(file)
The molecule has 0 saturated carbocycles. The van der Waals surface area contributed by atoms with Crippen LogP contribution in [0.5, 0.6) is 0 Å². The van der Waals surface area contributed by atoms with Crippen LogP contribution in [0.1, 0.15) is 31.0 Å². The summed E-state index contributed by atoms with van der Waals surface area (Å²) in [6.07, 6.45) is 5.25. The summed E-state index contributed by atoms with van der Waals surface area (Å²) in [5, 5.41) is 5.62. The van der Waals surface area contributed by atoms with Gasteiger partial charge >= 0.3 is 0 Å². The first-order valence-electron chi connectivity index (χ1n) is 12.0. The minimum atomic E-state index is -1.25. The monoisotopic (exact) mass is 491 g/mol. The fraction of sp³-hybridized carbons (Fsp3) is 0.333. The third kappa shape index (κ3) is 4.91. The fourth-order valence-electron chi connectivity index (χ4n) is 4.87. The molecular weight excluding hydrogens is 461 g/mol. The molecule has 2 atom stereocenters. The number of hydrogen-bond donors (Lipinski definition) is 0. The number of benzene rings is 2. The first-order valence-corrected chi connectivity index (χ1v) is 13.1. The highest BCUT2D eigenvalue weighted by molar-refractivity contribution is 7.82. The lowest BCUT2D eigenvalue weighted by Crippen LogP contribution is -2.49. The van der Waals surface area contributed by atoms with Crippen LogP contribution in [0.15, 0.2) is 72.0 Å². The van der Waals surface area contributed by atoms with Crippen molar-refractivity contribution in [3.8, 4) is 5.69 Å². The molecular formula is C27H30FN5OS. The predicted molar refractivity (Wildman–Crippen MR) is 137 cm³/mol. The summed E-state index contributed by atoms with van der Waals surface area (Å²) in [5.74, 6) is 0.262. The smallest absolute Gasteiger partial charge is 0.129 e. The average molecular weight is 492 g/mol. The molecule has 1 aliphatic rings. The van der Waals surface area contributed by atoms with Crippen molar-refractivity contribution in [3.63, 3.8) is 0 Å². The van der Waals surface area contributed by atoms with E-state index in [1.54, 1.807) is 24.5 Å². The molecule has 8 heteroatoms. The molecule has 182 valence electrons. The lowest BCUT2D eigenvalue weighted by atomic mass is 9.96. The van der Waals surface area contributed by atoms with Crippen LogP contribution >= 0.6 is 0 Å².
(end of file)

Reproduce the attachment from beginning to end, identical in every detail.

The molecule has 0 saturated carbocycles. The van der Waals surface area contributed by atoms with Crippen LogP contribution in [0.5, 0.6) is 0 Å². The van der Waals surface area contributed by atoms with Crippen LogP contribution in [0.1, 0.15) is 31.0 Å². The summed E-state index contributed by atoms with van der Waals surface area (Å²) in [6.07, 6.45) is 5.25. The summed E-state index contributed by atoms with van der Waals surface area (Å²) in [5, 5.41) is 5.62. The van der Waals surface area contributed by atoms with Gasteiger partial charge >= 0.3 is 0 Å². The first-order valence-electron chi connectivity index (χ1n) is 12.0. The minimum atomic E-state index is -1.25. The monoisotopic (exact) mass is 491 g/mol. The fraction of sp³-hybridized carbons (Fsp3) is 0.333. The third kappa shape index (κ3) is 4.91. The fourth-order valence-electron chi connectivity index (χ4n) is 4.87. The molecular weight excluding hydrogens is 461 g/mol. The molecule has 2 atom stereocenters. The number of hydrogen-bond donors (Lipinski definition) is 0. The number of benzene rings is 2. The first-order valence-corrected chi connectivity index (χ1v) is 13.1. The highest BCUT2D eigenvalue weighted by molar-refractivity contribution is 7.82. The lowest BCUT2D eigenvalue weighted by Crippen LogP contribution is -2.49. The van der Waals surface area contributed by atoms with Crippen LogP contribution in [0.15, 0.2) is 72.0 Å². The van der Waals surface area contributed by atoms with Crippen molar-refractivity contribution in [3.8, 4) is 5.69 Å². The molecular formula is C27H30FN5OS. The predicted molar refractivity (Wildman–Crippen MR) is 137 cm³/mol. The summed E-state index contributed by atoms with van der Waals surface area (Å²) in [5.74, 6) is 0.262. The smallest absolute Gasteiger partial charge is 0.129 e. The average molecular weight is 492 g/mol. The molecule has 1 aliphatic rings. The van der Waals surface area contributed by atoms with Crippen molar-refractivity contribution in [3.63, 3.8) is 0 Å². The van der Waals surface area contributed by atoms with E-state index in [1.54, 1.807) is 24.5 Å². The molecule has 8 heteroatoms. The molecule has 182 valence electrons. The lowest BCUT2D eigenvalue weighted by atomic mass is 9.96. The van der Waals surface area contributed by atoms with Crippen LogP contribution >= 0.6 is 0 Å².